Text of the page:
Major Stock Indexes on Track for Weekly Declines
By Joe Wallace
Major U.S. stock indexes jumped Friday to end a choppy week
during which signs of a jump in inflation rattled markets.
The S&P 500 rose 1.1% in recent trading. The Dow Jones
Industrial Average added about 250 points, or 0.8%. The Nasdaq
Composite advanced 1.8%.
All three major indexes remained on track for weekly losses. The
S&P 500 has fallen 1.7% this week, while the Dow is down about
1.4%. The tech-heavy Nasdaq has been the hardest hit, losing around
2.9% for the week.
Stocks recouped some losses Thursday and Friday after sliding in
response to data showing consumer prices leapt in April, which
added to evidence from commodity markets of building inflation.
Investors worry that a surge in prices for raw materials will eat
into profit margins. A burst of consumer-price inflation could also
prompt the Federal Reserve to pare back easy-money policies that
have buoyed stocks.
But several Fed officials have said this week that the central
bank has no intention to withdraw that support, helping to calm
markets. Major indexes bounced Thursday following three sessions of
declines and continued to advance to end the week. The Fed needs to
see several more months of data on jobs and inflation before
determining when to begin tightening monetary policies, Gov.
Christopher Waller said Thursday.
And some investors and analysts said that they were reluctant to
draw conclusions from the data released this week and remained
confident that the Fed would be patient in terms of raising
"The Fed has been very consistent," said Paul Donovan, chief
economist at UBS Global Wealth Management. "That is telling you
something: it is telling you [higher inflation] clearly is
Nonetheless, Mr. Donovan said he expects markets to remain jumpy
in response to higher inflation numbers in the coming months.
"There will be volatility in the near term over this: not just
volatility over inflation, but volatility over the central bank
response to that," he said.
Retail sales were unchanged in April from a month before, the
Commerce Department said. Economists had expected a rise of 0.8%,
following a surge in spending in March, when government stimulus
checks boosted household incomes. And fresh data released early
Friday showed that consumer sentiment weakened in May as inflation
expectations ticked up.
In corporate news, Walt Disney shares fell 3.5%. Disney said
late Thursday that its flagship streaming service added fewer users
than Wall Street had expected in its fiscal second quarter after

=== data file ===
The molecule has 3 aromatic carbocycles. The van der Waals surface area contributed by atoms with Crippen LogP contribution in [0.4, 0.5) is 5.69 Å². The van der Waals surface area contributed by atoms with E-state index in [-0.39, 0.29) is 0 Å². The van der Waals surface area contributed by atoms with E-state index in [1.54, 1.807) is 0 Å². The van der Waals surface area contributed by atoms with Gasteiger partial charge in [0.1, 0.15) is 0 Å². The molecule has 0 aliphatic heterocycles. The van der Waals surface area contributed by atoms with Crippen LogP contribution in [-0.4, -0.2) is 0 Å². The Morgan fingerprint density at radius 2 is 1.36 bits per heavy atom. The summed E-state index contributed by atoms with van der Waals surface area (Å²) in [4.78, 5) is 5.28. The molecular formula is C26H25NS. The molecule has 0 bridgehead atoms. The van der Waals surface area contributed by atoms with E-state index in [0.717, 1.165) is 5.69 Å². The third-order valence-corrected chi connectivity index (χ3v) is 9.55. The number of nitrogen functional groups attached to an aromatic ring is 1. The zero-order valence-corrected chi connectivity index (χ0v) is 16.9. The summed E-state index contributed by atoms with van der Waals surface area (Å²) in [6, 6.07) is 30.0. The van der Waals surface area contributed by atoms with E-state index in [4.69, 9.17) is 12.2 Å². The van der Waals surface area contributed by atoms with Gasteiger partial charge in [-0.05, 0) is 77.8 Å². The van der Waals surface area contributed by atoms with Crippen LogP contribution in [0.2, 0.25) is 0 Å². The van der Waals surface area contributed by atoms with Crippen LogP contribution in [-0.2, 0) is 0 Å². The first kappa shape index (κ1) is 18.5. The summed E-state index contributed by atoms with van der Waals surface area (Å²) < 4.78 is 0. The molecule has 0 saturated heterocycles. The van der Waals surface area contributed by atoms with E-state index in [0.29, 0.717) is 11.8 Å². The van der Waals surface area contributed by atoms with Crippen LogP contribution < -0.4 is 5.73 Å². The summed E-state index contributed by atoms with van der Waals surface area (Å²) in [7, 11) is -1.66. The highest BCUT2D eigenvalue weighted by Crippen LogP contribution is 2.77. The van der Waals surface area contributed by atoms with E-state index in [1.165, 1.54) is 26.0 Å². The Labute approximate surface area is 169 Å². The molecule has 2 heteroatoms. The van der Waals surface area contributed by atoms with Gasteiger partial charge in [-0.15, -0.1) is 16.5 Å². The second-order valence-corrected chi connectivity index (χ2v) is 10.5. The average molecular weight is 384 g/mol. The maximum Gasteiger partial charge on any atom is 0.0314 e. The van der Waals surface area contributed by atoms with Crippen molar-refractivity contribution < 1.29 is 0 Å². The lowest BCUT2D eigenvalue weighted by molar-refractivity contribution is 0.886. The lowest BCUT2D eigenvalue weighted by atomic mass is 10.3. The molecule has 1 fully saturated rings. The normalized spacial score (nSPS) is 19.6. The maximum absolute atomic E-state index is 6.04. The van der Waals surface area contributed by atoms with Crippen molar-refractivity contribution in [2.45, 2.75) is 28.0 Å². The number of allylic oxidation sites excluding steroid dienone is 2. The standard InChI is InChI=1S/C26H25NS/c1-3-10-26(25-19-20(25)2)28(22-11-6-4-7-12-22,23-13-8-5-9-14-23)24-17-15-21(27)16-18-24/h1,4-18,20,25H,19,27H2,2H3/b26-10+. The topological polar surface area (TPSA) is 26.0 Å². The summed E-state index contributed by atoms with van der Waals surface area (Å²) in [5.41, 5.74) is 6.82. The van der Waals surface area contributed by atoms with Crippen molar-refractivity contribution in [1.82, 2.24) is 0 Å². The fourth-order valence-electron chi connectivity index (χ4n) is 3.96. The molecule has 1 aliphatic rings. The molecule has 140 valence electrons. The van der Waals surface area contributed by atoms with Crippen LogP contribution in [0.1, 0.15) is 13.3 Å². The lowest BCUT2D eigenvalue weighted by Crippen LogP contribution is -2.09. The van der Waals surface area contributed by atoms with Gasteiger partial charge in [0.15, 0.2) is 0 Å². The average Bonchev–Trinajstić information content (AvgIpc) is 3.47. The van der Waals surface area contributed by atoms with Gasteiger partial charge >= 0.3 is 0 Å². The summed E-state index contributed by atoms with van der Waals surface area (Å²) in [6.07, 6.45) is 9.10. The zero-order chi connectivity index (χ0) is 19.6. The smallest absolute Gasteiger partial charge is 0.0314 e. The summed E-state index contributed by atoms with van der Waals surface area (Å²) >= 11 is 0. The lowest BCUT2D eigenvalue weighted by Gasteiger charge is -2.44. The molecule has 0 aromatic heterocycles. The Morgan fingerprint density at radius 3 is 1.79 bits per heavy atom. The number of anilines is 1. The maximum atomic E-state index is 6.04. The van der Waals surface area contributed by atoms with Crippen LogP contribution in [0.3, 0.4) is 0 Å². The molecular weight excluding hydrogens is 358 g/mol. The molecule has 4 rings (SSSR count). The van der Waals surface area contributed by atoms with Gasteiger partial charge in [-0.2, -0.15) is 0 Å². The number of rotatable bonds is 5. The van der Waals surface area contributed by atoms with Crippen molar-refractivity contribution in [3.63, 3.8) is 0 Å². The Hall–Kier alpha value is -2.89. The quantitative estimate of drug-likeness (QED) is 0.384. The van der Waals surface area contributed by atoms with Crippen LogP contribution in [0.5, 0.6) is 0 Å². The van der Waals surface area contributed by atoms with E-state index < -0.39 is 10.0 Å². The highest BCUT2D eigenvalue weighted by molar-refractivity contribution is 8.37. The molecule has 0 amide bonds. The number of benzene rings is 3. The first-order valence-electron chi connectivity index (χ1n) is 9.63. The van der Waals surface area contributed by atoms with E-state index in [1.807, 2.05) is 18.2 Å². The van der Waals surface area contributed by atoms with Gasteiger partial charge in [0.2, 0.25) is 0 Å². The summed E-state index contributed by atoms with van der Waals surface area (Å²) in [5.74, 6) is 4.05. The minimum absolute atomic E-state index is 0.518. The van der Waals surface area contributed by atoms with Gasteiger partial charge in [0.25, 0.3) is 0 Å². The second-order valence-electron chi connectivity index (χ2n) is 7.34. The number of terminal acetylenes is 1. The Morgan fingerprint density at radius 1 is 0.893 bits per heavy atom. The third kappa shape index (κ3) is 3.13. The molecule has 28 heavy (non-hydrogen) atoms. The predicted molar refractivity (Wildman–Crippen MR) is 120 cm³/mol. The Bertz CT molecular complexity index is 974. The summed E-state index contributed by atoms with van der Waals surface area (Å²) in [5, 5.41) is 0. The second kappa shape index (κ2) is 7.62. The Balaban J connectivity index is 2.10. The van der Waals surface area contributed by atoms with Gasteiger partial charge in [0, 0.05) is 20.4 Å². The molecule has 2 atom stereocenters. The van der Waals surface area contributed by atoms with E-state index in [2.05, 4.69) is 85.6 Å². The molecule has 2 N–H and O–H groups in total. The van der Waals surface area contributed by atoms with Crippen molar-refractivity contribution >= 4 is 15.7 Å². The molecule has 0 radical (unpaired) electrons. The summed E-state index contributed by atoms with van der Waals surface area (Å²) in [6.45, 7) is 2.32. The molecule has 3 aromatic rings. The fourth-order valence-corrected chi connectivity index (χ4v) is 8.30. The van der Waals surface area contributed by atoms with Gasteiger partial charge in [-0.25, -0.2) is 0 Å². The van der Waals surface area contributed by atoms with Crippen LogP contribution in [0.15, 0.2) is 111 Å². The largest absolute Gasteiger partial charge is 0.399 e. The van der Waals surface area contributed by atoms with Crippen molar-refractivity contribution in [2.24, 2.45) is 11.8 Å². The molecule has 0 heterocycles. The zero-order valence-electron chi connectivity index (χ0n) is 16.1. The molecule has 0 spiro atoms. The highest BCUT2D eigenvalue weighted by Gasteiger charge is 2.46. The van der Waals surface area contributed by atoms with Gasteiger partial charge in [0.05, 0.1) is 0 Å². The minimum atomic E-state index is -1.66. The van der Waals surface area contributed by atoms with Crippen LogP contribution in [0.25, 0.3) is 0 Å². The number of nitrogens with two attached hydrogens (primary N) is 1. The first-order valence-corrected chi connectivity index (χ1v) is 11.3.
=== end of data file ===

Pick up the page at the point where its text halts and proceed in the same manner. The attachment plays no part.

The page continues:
months of torrential growth.
While the Covid-19 streaming boom is slowing for now, other
pandemic trends appear to be stickier. DoorDash gained more than
19% after saying revenue tripled in the first quarter, showing
sustained demand for food-delivery services even as coronavirus
vaccinations picked up.
Some of individual investors' favorite stocks were among the
rare bright spots in the market this week, continuing a string of
wild moves for meme stocks. Reddit-favorite AMC Entertainment
climbed 9.8%, extending gains after rocketing higher Thursday.
Hertz Global Holdings shares have more than doubled this week as
prospects brightened for stockholders in the company, which is set
to emerge from bankruptcy.
And this week, the government bond market didn't offer a hedge
to investors looking to shield themselves from the volatility of
the stock market. Treasury prices have fallen this week alongside
stocks, sending yields higher, on rising worries about inflation.
In the bond market, the yield on 10-year Treasury notes recently
hovered at 1.625%, from 1.576% last week. Yields fall when bond
prices rise and rising inflation chips away at the purchasing power
of the bonds' fixed payments.
Brent-crude futures, the benchmark in energy markets, rose 1% to
$67.75 a barrel in recent trading. Copper futures in New York,
which hit a record Tuesday, slipped 1.1% to $4.64 a pound.
A recent surge in commodity prices has sharpened focus among
investors on companies that are likely to see profits pinched by
higher input costs.
"There is more pricing pressure and that will be harder on
certain companies," said Andrew Sheets, chief cross-asset
strategist at Morgan Stanley. Consumer-discretionary stocks in the
U.S. are most vulnerable, while banks and other financial firms are
relative beneficiaries because they have minimal raw-material
inputs, he added.
In overseas markets, the Stoxx Europe 600 gained 1.1%.
Major Asian markets rallied. Japan's Nikkei 225 gained 2.3%,
China's Shanghai Composite Index rose 1.8% and Taiwan's Taiex added
Gunjan Banerji contributed to this article.
Write to Joe Wallace at email@example.com
(END) Dow Jones Newswires
May 14, 2021 11:36 ET (15:36 GMT)
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